• Paper ID: CCIA 12011RESPONSE TO CLIMATE CHANGE: BANGLADESH EXPERIENCE Authors: Qazi Azizul Mowla and Saimum Kabir
  • Tsunami in Japan, 2011
  • Deltas and Megadeltas: hotspots for vulnerabilityOf the 40 deltas globally, the Ganges-Brahmaputra delta of Bangladesh is identified as an ‘extremevulnerable’ coastal delta Source : IPCC ,Fourth Assessment Report, 2007
  • Aftermath of the 1991 cycloneThe photograph below, taken by USAF Staff Sergeant Val Gempis
  • Aftermath of the Cyclone Sidr, 2007Ref: Cyclone Sidr in Bangladesh ; Damage , Loss and Need Assessment
  • Water logged area in southwest region
  • Potential impact of sea level rise as predicted by IPCC 2000 2100Year IPCC (TAR) SMRC NAPA WARPO Total land inundation ( %) 2001 2004 2005 20062030 14cm 18 cm 14 cm 14 cm2050 32cm 30 cm 32 cm 32 cm2100 88cm 60 cm 88 cm 88 cm
  • Climate Refugee: the inevitable reality of coming decadesWithin 2050 more then one million population is estimated to be displaced by current sea level risetrends to (Ericson et al., 2006) and the scenario will be much worst as indicated by IPCC wherethey predict 15 million of climate refugees for 1m rise in local sea-level
  • Two folds impact of sea level rise (SLR) on human settlement:Firstly, loss of habitable land and ecosystem due to permanentinundation in directly affected area;Secondly, the rehabilitation of the displaced or migrantpopulation will exert additional pressure to the settlement inrelatively safe area.
  • Adaptation is the most viable and manageable response to climate change .
  • ADAPTATIONThe term adaptation can be defined as adjustment or coping mechanism withits surrounding that helps improve the quality of life under strenuouscircumstances (Mowla & Zereen, 2005).It thus refers to changes in processes, practices or structures to moderate oroffset potential damages or to take advantage of opportunities associated withchanges. It involves adjustments to reduce the vulnerability of communities,regions or activities to climate change and variability (IPCC, 2001).Various types of adaptation can be distinguished, including anticipatory and reactiveadaptation, private and public adaptation, and autonomous and planned adaptation(IPCC TAR, 2001 a)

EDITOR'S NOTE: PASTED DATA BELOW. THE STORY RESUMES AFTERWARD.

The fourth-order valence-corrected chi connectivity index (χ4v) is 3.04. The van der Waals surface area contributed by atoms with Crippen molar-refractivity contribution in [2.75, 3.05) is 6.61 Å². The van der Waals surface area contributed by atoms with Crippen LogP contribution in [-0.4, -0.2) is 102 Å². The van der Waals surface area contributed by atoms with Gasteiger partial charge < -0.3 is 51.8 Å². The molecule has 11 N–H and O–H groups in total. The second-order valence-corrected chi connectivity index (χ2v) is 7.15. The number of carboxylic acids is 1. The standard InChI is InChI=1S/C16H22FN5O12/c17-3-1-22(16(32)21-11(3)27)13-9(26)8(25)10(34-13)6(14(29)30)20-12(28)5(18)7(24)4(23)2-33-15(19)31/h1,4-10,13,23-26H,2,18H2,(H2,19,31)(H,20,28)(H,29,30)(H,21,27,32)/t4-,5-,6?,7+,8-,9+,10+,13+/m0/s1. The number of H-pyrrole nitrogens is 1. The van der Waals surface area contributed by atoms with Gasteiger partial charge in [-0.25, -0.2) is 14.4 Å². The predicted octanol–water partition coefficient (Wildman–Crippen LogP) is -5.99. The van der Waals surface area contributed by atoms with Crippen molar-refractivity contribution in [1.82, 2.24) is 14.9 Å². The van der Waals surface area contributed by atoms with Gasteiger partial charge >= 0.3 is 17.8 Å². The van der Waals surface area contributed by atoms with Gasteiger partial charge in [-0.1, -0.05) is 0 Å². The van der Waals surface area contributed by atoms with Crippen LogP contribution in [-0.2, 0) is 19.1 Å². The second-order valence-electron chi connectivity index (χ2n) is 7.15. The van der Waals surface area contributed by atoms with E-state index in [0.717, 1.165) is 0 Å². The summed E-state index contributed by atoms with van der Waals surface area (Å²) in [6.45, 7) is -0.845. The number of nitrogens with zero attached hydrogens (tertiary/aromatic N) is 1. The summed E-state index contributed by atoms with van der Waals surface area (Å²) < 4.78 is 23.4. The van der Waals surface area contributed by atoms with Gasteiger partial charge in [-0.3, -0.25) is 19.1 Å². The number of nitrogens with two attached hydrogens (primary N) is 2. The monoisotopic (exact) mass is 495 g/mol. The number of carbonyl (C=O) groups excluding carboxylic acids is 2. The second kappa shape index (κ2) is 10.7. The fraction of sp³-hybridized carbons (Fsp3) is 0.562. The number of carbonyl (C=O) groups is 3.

• STRUCTURAL FORMS OF ADPTATIONBiljsma et al. (1996) identified three structural forms of adaptation to sea-level rise, which wereadopted by IPCC (2001) comprising: Protection; Accommodation; and Retreat. LINE OF REFRENCE PRESENT DAY PROTECTION Protect the land from submergence, population cluster and natural resources by constructing sea walls, embankments etc ACCOMODATION Continuation f the present occupance with some adjustments through no structural and structural measures RETREAT Abandon structure, relocation of population, new set back distances from the shore line for future development
  • Adaptation examples: Netherland ExperienceProtective measure Accommodative measure
  • Adaptation examples: Netherland ContextFloating Neighborhood at IJburg, Amsterdam , Netherlands
  • Adaptation examples in Bangladesh : Autonomous measures : Waterlogged and flood prone area Practice horticultureRaising the plinth above in the courtyard Building house on stilts Adopted permanent material Store fuel wood on Machanflood level Earth infill Brick lining Cement plaster finish
  • Adaptation examples in Bangladesh : Autonomous measures : Cyclone prone area Layered plantation aroundAdoption of Low angle Hip roof Adoption of Deep plan Window at lee ward side Attic space for storage homestead
  • Adaptation examples in Bangladesh : Planned measures Regional level Mangrove afforestation Community level Embankment construction Household level Transitional Core shelter Multipurpose community shelter Implementation of TRM Permanent Core shelter Neighborhood on stilts
  • Local response to climate change : Nucleated Dyke Settlement at Urir CharThe settlement layout was kept open ended to allow growthas and when needed subject to a maximum of about 15 to20 clusters (baries) per village. Natural process of landformation was allowed to work and afforestration wasproposed on the seaward side of the island.